On April 13 the Financial Times reported that Facebook is only weeks away from being approved as a financial service in Ireland. Is this foray into e-money motivated by Facebook's desire to conquer the developing world before other corporate Internet giants do? Maybe.

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The Rise and Fall of Iran's “Blogestan”

The robust community of Iranian bloggers—sometimes nicknamed “Blogestan”—has shrunk since its heyday between 2002 – 2010. “Whither Blogestan,” a recent report from the University of Pennsylvania's Iran Media Program sought to find out how and why. The researchers performed a web crawling analysis of Blogestan, survey 165 Persian blog users, and conducted 20 interviews with influential bloggers in the Persian community. They found multiple causes of the decline in blogging, including increased social media use and interference from authorities.

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tuesday >

Weekly Readings: What the Govt Wants to Know

A roundup of interesting reads and stories from around the web. GO

Russia to Treat Bloggers Like Mass Media Because "the F*cking Journalists Won't Stop Writing"

The worldwide debate over who is and who isn't a journalist has raged since digital media made it much easier for citizen journalists and other “amateurs” to compete with the big guys. In the United States, journalists are entitled to certain protections under the law, such as the right to confidential sources. As such, many argue that blogging should qualify as journalism because independent writers deserve the same legal protections as corporate employees. In Russia, however, earning a place equal to mass media means additional regulations and obligations, which some say will lead to the repression of free speech.

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Politics for People: Demanding Transparent and Ethical Lobbying in the EU

Today the Alliance for Lobbying Transparency and Ethics Regulation (ALTER-EU) launched a campaign called Politics for People that asks candidates for the European Parliament to pledge to stand up to secretive industry lobbyists and to advocate for transparency. The Politics for People website connects voters with information about their MEP candidates and encourages them to reach out on Facebook, Twitter or by email to ask them to sign the pledge.

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monday >

Security Agencies Given Full Access to Telecom Data Even Though "All Lebanese Can Not Be Suspects"

In late March, Lebanese government ministers granted security agencies unrestricted access to telecommunications data in spite of some ministers objections that it violates privacy rights. Global Voices reports that the policy violates Lebanon's existing surveillance and privacy law, Law 140, but has gotten little coverage from the country's mainstream media.

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friday >

In Google Hangout, NYC Mayor de Blasio Talks Tech and Outer Borough Potential

New York City Mayor Bill de Blasio followed the lead of President Obama and New York City Council member Ben Kallos Friday by participating in a Google Hangout to help mark his first 100 days in office, in which the conversation focused on expanding access to technology opportunities through education and ensuring that the needs of the so-called "outer boroughs" aren't overlooked. GO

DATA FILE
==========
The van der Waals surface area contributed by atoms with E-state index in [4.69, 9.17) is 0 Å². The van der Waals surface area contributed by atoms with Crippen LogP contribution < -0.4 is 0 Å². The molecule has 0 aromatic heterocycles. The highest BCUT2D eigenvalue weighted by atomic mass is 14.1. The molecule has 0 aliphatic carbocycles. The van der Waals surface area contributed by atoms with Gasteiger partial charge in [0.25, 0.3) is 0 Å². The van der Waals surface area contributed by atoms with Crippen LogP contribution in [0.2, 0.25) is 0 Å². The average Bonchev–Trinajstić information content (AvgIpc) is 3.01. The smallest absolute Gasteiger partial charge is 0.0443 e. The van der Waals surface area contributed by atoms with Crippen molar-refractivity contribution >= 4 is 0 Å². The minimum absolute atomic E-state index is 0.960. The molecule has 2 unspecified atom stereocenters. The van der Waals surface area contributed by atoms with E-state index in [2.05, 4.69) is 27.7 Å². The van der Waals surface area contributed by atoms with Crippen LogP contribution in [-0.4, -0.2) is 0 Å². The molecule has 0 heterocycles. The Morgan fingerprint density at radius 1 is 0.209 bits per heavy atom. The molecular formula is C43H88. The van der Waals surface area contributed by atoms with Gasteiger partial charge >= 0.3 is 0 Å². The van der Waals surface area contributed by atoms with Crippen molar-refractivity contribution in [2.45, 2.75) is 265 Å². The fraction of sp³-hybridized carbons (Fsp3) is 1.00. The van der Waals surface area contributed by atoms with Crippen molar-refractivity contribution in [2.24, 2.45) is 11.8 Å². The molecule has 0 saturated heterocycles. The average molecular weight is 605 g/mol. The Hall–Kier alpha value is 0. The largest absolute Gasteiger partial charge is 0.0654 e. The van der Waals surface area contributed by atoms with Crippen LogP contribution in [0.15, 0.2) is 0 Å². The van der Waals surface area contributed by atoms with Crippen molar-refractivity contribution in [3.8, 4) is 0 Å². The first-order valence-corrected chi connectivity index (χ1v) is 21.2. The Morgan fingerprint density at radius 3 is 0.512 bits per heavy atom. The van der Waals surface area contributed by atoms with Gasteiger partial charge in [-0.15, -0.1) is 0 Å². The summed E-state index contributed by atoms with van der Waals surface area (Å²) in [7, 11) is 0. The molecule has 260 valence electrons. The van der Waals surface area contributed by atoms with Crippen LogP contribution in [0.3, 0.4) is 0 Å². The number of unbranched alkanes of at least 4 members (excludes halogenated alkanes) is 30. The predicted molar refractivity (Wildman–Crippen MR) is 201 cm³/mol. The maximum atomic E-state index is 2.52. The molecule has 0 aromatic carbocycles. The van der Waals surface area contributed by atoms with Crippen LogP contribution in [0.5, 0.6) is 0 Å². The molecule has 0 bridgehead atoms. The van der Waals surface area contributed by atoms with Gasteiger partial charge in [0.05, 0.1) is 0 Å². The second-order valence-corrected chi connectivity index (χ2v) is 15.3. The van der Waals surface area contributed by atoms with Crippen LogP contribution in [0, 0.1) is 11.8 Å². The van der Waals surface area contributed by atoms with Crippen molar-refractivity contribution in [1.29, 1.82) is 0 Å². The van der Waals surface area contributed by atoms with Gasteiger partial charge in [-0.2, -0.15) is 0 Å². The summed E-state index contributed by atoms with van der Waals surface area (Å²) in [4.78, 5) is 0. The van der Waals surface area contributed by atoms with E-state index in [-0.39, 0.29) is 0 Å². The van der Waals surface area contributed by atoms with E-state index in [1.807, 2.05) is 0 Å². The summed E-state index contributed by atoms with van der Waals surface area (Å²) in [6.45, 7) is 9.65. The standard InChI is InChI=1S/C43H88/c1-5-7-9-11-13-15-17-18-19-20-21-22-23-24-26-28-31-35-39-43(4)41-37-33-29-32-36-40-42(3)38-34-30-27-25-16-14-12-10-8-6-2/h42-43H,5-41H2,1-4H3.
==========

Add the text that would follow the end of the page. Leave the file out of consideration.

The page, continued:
thursday >

In Pakistan, A Hypocritical Gov't Ignores Calls To End YouTube Ban

YouTube has been blocked in Pakistan by executive order since September 2012, after the “blasphemous” video Innocence of Muslims started riots in the Middle East. Since then, civil society organizations and Internet rights advocacy groups like Bolo Bhi and Bytes for All have been working to lift the ban. Last August the return of YouTube seemed imminent—the then-new IT Minister Anusha Rehman spoke optimistically and her party, which had won the majority a few months before, was said to be “seriously contemplating” ending the ban. And yet since then, Rehman and her party, the conservative Pakistan Muslim League (PML-N), have done everything in their power to maintain the status quo.

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The #NotABugSplat Campaign Aims to Give Drone Operators Pause Before They Strike

In the #NotABugSplat campaign that launched this week, a group of American, French and Pakistani artists sought to raise awareness of the effects of drone strikes by placing a field-sized image of a young girl, orphaned when a drone strike killed her family, in a heavily targeted region of Pakistan’s Khyber-Pakhtunkhwa Province. Its giant size is visible to those who operate drone strikes as well as in satellite imagery. GO

Boston and Cambridge Move Towards More Open Data

The Boston City Council is now considering an ordinance which would require Boston city agencies and departments to make government data available online using open standards. Boston City Councilor At Large Michelle Wu, who introduced the legislation Wednesday, officially announced her proposal Monday, the same day Boston Mayor Martin Walsh issued an executive order establishing an open data policy under which all city departments are directed to publish appropriate data sets under established accessibility, API and format standards. GO

YouTube Still Blocked In Turkey, Even After Courts Rule It Violates Human Rights, Infringes on Free Speech

Reuters reports that even after a Turkish court ruled to lift the ban on YouTube, Turkey's telecommunications companies continue to block the video sharing site.